A federal judge on Wednesday sentenced the son-in-law of crooked former Assembly Speaker Sheldon Silver to two years in federal prison for bilking investors out of nearly $6 million through a Ponzi scheme. Marcello Trebitsch, 37, ran the sham investment company Allese Capital with his wife, Silver's daughter Michelle, the company's accountant, according to prosecutors. She has not been charged.
From 2007 to 2014, Marcello Trebitsch took in more than $7.2 million in investors' money, promising to sink it into a variety of investment arrangements. Instead, in each case, prosecutors said he and his wife directed much of it to their own accounts and spent it while sending out statements showing substantial profits. What money Marcello did invest he suffered net losses on, and when clients asked to pull money out, he paid them partially, if at all, out of the commitments of later clients. In all, he screwed four clients out of $5.9 million, according to prosecutors.
Trebitsch pleaded guilty to one count of securities fraud in July, and could have been sentenced to as many as 20 years. His sentencing guidelines dictated nearly five years in prison, according to the New York Post. (For comparison, a run-of-the-mill gunpoint mugging can net a person 1-15 years in state prison.)
Trebitsch cried to Judge Vernon Broderick before the sentence was rendered, and tried to absolve his wife of wrongdoing.
"I hurt my family. They did nothing wrong. I am ashamed in a very public manner," he said. "I failed because of my stupidity and idiocy."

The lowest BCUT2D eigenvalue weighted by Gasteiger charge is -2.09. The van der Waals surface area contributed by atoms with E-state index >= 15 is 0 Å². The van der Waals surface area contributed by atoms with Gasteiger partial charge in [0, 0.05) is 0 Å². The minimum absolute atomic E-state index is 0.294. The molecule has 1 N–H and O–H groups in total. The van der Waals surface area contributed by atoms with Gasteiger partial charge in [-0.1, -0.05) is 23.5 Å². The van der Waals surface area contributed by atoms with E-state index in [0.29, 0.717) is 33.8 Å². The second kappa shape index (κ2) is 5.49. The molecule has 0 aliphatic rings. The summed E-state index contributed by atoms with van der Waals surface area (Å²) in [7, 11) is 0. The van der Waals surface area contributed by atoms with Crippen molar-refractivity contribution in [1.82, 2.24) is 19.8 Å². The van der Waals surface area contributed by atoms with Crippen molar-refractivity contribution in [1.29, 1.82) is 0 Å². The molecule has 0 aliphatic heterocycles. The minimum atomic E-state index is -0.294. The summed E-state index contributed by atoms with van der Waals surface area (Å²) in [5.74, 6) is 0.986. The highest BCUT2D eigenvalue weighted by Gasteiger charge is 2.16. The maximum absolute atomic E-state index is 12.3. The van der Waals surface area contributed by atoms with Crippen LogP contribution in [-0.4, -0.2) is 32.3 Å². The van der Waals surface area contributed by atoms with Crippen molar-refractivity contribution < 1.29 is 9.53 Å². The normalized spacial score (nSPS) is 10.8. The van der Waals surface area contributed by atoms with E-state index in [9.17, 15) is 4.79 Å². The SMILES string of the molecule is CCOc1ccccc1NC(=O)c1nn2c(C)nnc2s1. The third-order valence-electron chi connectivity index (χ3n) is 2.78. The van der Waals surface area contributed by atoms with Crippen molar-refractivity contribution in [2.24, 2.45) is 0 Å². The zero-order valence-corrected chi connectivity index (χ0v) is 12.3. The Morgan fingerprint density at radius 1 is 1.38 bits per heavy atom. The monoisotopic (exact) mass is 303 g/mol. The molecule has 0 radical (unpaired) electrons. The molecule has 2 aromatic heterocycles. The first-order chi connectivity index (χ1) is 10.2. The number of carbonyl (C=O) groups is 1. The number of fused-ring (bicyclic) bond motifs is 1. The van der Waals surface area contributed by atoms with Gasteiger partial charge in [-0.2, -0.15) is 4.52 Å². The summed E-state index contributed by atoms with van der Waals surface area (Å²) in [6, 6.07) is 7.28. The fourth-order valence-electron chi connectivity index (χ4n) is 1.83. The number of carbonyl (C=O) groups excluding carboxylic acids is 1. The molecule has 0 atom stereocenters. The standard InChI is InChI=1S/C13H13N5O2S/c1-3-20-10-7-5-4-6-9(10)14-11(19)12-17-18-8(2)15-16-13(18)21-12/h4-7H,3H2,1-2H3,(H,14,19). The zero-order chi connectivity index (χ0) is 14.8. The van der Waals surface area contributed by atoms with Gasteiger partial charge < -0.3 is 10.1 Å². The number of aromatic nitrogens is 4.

The couple has six children together. Trebitsch's lawyer Benjamin Brafman claimed that his client was prosecuted as part of a strategy for the feds to get to Silver, who a jury found guilty last month of seven counts of corruption, extortion and money laundering.
"These people picked him, and they picked him for a reason: All they wanted was to get to Sheldon Silver," Brafman said.
Trebitsch's victims included a Rockville, Maryland developer and the developer's accountant. From 2009 to 2014, Trebitsch took in $6.8 million from the developer, claiming that he had the backing of a major Wall Street investment bank and would bring a return of 14-16 percent annually. Over the years, he fabricated reams of account statements showing that the investments were doing swimmingly, according to prosecutors. In 2014, the accountant decided to invest with Trebitsch, too.
The scheme hit a snag in June 2014, when the developer asked for $1.4 million back. During a July 2014 meeting in the lobby of a lower Manhattan hotel, Trebitsch told a mutual friend of the developer that he had lost the invested millions and asked what to do. The mutual friend, a lawyer, told him to hire an attorney. The developer never got any of the $1.4 million, though he'd previously received $275,000 back—of his own accountant's money.
Trebitsch won't be the only person close to Silver to serve federal time. Silver's friend and the longtime head of the Metropolitan New York Council on Jewish Poverty William Rapfogel is a year into a 3 1/3 to 10-year bid for embezzling more than $3 million from the charity. Rapfogel and Silver worked together to keep several lots on the Lower East Side vacant for the better part of half a century to avoid the construction of low-income housing. Rapfogel's wife Judy was Silver's chief of staff.